The best long-term solution is to replace the pipes, but if this is not possible, mechanical routing is effective, but will need to be repeated regularly. Consider that the long-term costs of routing may be more than the cost of replacing pipes. Chemical products are also available that are put into the sewer, usually as foams. These are often effective, but follow the directions carefully or damage to your system or trees can occur.

Trees that grow best in damp conditions, like poplars, silver maple and willows, are the trees that most commonly block pipes.

Tree Roots and Pavements

Another place where problems are often seen is with paths and driveways. If trees are planted too close, the natural growth of the root system can make the hard surfaces lift and then crack. This is unsightly and if your trees are doing it to your neighbors driveways, it can be costly for you. If you are laying a driveway or path near growing trees, then styrofoam sheets laid under the foundation will allow for expansion without cracking the path. When choosing planting locations, consider the following: trees that will grow to less than 30 feet tall should be 4 feet from the driveway, those ultimately 50 feet tall should be 6 feet away and taller trees should be at least 8 feet away.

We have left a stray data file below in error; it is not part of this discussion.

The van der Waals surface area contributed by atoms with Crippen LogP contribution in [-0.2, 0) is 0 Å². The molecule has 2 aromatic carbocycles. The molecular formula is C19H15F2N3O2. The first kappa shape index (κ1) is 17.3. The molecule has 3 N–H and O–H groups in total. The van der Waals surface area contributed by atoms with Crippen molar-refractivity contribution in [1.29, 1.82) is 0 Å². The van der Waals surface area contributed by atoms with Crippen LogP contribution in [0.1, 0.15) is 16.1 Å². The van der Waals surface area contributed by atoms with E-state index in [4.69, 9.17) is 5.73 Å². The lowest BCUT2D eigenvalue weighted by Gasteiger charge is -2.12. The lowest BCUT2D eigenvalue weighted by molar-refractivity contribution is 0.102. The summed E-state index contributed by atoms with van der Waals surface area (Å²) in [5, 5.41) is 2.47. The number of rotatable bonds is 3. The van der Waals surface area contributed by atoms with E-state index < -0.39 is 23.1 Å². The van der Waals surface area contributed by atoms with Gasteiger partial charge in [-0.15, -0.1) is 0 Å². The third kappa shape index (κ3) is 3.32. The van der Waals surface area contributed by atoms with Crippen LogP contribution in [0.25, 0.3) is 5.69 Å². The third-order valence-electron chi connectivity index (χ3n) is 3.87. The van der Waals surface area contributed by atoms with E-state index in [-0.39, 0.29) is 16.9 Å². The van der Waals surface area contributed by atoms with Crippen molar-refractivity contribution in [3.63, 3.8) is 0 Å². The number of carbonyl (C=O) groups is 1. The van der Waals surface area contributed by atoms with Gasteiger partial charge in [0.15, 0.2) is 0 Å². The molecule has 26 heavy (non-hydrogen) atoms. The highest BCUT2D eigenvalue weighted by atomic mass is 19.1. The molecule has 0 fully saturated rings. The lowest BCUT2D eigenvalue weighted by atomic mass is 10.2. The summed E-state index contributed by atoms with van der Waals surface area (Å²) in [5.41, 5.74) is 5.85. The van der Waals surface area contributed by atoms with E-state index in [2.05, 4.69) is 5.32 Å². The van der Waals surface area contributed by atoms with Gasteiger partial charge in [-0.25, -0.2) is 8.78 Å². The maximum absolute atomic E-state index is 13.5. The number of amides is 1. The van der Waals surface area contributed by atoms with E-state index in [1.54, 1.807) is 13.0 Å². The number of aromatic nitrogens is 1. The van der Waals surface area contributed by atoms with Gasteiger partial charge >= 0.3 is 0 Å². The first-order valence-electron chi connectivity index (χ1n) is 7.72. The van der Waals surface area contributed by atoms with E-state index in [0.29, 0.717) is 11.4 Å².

Trees less than 30 feet tall should be planted at least 4 feet away from driveways
Trees that will reach mature heights of 50 feet tall should be planted at least 8 feet away from driveways